Conservatives win in key vote for Chile’s new constitution

A far-right party leads the vote tally after Chileans voted on Sunday for a 50-member commission to draft a new constitution

SANTIAGO, Chile — A far-right party led the vote count on Sunday night after Chileans voted for a 50-member commission to draft a new constitution after voters overwhelmingly rejected a draft charter last year which was considered one of the most progressive.

It was a major defeat for Chile’s centre-left President Gabriel Boric, with the vote also widely seen as a referendum on his government, which currently has an approval rating of around 30%.

With 91% of the polling stations, the Republican Party, led by the far right José Antonio Kast, who lost the second round of the presidential election against Boric in 2021, came out on top with 35% of the vote. The Republican Party has long opposed the change to the constitution imposed by the dictatorship of General Augusto Pinochet.

A coalition of leftist parties allied with Boric, Unity for Chile came second with 28% of the vote. A centre-right alliance, Safe Chile, was in third place with 21%. Null or blank votes accounted for 21% of the total.

Preliminary calculations indicated that the Republican Party would end up with around 22 representatives on the constitutional council, compared to 17 for Unity for Chile and 11 for Safe Chile.

If the two center-right groups, the Republicans and Safe Chile, unite, it could leave very little room for Boric’s allies to influence the final text. The preliminary tally suggested left-wing coalitions would fall short of the 21 seats needed to veto proposals or force consensus on certain issues.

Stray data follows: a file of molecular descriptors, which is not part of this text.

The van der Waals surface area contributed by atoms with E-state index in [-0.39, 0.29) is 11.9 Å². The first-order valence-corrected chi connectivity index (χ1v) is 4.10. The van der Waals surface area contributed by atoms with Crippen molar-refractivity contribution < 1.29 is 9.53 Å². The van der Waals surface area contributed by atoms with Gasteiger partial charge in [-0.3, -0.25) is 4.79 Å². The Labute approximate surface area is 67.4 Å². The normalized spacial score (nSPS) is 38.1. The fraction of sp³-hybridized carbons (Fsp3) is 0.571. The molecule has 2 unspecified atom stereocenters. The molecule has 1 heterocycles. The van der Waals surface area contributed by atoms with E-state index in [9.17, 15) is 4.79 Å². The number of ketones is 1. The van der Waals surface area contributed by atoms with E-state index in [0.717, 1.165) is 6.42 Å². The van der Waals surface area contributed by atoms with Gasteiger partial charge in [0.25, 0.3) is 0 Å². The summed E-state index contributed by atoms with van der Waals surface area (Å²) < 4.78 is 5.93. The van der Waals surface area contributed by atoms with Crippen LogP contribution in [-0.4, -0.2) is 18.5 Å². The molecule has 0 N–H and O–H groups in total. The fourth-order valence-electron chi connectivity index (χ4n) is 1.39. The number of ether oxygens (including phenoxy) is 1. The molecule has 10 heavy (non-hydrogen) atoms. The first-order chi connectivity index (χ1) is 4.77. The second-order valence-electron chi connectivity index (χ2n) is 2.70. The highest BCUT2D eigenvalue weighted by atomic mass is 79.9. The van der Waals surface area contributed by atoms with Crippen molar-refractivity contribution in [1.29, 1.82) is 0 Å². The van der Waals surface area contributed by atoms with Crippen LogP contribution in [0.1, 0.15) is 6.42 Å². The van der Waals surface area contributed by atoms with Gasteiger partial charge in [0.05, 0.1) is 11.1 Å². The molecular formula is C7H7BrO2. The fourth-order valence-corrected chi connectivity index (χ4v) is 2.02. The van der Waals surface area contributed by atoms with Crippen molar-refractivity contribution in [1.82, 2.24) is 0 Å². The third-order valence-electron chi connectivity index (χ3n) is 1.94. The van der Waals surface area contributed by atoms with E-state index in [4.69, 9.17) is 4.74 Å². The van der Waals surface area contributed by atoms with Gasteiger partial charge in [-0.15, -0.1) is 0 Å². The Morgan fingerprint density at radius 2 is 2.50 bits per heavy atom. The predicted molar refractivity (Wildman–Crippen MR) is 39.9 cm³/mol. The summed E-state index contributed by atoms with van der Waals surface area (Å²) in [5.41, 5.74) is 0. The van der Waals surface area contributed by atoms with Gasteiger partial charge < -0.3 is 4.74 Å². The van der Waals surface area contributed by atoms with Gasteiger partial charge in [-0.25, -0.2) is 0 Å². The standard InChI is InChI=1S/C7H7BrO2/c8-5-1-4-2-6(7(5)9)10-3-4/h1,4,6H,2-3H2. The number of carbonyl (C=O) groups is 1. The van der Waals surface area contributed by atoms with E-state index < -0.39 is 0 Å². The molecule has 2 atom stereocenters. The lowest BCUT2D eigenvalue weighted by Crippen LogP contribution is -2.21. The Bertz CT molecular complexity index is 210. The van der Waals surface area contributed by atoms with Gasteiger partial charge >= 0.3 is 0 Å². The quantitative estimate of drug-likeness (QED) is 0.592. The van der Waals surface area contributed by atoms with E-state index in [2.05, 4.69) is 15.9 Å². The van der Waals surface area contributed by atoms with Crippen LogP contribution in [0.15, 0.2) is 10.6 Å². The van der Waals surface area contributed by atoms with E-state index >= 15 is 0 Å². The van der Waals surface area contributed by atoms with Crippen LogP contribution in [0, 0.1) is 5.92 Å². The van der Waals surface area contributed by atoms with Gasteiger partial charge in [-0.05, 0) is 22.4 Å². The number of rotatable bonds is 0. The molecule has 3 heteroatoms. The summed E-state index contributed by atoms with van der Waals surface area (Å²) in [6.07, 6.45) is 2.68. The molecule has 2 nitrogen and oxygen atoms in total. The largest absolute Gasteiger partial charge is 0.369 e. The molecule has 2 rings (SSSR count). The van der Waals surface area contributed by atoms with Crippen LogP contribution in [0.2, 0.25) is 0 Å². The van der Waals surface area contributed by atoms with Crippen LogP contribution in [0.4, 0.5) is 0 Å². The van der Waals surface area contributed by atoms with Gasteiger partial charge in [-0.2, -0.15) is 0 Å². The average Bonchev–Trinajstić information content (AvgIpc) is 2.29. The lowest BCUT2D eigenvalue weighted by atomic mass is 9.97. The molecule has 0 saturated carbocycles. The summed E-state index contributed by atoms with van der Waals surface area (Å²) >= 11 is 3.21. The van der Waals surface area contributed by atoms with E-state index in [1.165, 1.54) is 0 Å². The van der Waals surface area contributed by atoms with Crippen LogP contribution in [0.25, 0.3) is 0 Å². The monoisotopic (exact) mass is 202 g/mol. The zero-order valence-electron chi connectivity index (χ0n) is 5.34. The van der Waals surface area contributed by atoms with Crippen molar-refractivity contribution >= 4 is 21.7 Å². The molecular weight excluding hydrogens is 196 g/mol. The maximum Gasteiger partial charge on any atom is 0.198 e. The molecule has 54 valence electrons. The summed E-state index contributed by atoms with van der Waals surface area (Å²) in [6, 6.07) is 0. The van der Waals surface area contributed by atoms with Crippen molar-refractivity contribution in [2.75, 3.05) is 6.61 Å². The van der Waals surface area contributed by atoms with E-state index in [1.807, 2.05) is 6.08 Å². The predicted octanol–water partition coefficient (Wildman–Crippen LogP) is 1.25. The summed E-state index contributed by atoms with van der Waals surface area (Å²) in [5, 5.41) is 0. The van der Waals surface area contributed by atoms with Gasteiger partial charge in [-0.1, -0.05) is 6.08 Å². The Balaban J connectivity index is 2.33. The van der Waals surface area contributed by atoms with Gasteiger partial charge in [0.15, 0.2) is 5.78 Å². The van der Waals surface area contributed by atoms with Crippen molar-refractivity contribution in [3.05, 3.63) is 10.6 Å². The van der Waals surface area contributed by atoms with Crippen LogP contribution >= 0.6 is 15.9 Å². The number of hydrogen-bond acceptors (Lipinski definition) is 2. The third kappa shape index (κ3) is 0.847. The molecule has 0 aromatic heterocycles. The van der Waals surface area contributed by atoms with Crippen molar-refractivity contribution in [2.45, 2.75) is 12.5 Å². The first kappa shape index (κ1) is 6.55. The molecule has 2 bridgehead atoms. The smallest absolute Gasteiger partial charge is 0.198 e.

Sunday’s vote marked a key milestone in efforts to propose a new constitution proposal after 62% of voters rejected the previous charter proposal in September. It had been the first in the world to be drafted by a convention divided equally between male and female delegates.

Once installed, the 50 members of the commission will not start from scratch, but will work from a preliminary document written by 24 experts who have been approved by Congress. The body’s proposal is due for a plebiscite in December.

Congress managed to subdue the protests by calling for a referendum on whether to draft a new constitution, which nearly 80% of voters agreed was needed.

Much of that enthusiasm seems to have faded, however. Ahead of Sunday’s vote, polls indicated there was widespread disinterest in the constitutional process.

Luis Rodríguez, a 70-year-old pensioner who voted on Sunday, said: “I decided to vote because it’s compulsory. …I don’t care about the outcome.

Another retiree, David Pino, 65, said he also voted out of obligation. Fines for those who don’t vote can reach $230.

Leave a comment